By Bryan Bender
WASHINGTON _ Taking a leading role in the brouhaha over proposed weapons cuts, two Massachusetts lawmakers are urging fellow House members not to force the Pentagon to buy more F-22 fighter jets over the objections of Secretary of Defense Robert M. Gates and the top Air Force brass.
Reps. Barney Frank and John Tierney are both offering amendments that would reverse the decision last week by the influential House Armed Services Committee to allocate $369 million next year to buy materials for 12 more of the stealth fighter jets.
The Obama administration's decision to end production of the high-priced jets at 187 planes has set off an uproar among powerful members of Congress in both parties who stipulate that curtailing the Lockheed Martin project will cost thousands of jobs and could harm national security.
But Democrats Frank, of Newton, and Tierney, of Salem, believe the fate of the F-22 is a test case for whether Obama's attempts to cut Cold War-era projects to free up money for pressing wartime needs can overcome the entrenched interests in the defense industry and their politically powerful boosters on Capitol Hill.
"If we cannot hold the line on this it is very bad news for trying to hold down any excesses in Pentagon spending," Frank told reporters today in a conference call organized by the Center for American Progress, a left-leaning Washington think tank. "This is a major assault on the president's effort to control military spending."
He said if Congress reverses the administration's decision on the F-22 supporters of other weapons that the Pentagon has concluded it doesn't need could be emboldened to fight back as well. "That is just going to fuel their appetite."
Frank said he was particularly ticked off that the House committee, which approved the F-22 funding by just one vote, took the funds from the administration's request for environmental cleanup at military bases. He said it is disingenuous to say the move is therefore not adding money to the federal budget because ultimately the cleanup will have to be undertaken.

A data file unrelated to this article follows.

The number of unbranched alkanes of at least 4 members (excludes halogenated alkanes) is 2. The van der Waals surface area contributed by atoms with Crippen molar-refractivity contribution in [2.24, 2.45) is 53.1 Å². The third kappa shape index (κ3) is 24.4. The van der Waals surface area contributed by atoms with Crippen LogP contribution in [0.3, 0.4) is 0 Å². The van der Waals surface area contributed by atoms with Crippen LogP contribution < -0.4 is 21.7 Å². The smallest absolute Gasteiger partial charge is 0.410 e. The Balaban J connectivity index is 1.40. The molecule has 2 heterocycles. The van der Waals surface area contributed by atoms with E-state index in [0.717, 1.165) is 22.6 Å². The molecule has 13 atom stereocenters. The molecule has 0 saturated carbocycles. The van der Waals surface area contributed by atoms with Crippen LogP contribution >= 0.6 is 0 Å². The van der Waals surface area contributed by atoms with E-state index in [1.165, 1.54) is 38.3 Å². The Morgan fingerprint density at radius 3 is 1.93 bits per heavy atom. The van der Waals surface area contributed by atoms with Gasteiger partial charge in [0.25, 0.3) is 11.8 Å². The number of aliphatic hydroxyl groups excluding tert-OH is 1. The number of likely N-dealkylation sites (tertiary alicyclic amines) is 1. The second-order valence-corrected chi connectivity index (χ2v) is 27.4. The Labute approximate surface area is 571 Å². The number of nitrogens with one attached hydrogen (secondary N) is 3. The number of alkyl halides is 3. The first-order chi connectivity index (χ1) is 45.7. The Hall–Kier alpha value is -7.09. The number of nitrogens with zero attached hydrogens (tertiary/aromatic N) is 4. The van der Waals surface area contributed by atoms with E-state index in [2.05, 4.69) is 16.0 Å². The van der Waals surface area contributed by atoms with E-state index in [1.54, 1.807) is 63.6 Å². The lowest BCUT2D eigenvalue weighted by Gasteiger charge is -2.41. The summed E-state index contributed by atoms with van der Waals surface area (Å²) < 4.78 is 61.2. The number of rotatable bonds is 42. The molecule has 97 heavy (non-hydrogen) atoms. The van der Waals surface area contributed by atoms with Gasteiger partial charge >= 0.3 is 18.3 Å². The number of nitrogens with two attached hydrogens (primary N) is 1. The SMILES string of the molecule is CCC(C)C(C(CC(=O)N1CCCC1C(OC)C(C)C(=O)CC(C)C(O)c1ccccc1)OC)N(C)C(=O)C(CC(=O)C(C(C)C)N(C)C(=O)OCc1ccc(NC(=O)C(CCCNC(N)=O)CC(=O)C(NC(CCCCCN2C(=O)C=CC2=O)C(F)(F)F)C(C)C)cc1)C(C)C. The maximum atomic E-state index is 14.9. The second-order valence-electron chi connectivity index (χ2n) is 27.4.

He chided his colleagues who he said "apparently think the Pentagon is funded with Monopoly money that doesn't count."
Gates, who was asked by Obama to stay on as Pentagon chief at the close of the Bush administration, has staked his reputation on a budget plan that reshapes Pentagon priorities so that counter-insurgency and other irregular warfare capabilities in shorter supply are given adequate resources.
Gates, asked by reporters last week about congressional attempts to upend his plan, bristled at the suggestion by some that he is harming national security by cutting back on some weapons that could be needed to defend against potential future enemies.
He noted that according to the new plan the Pentagon will spend an estimated $1 trillion on another fighter jet, the F-35, as well as replace the Ohio-class of nuclear ballistic missile submarines.
"So the notion that we are not taking seriously the range of potential future conflicts, I think, frankly is just a misunderstanding of what we're trying to do," Gates said.
As for the F-22, he made no bones about what he thinks about the House committee's move.
"To be blunt about it, the notion that not buying 60 more F-22s imperils the national security of the United States I find completely nonsense."
About Political Intelligence
Glen Johnson is Politics Editor at boston.com and lead blogger for "Political Intelligence." He moved to Massachusetts in the fourth grade, and has covered local, state, and national politics for over 25 years. E-mail him at email@example.com. Follow him on Twitter @globeglen.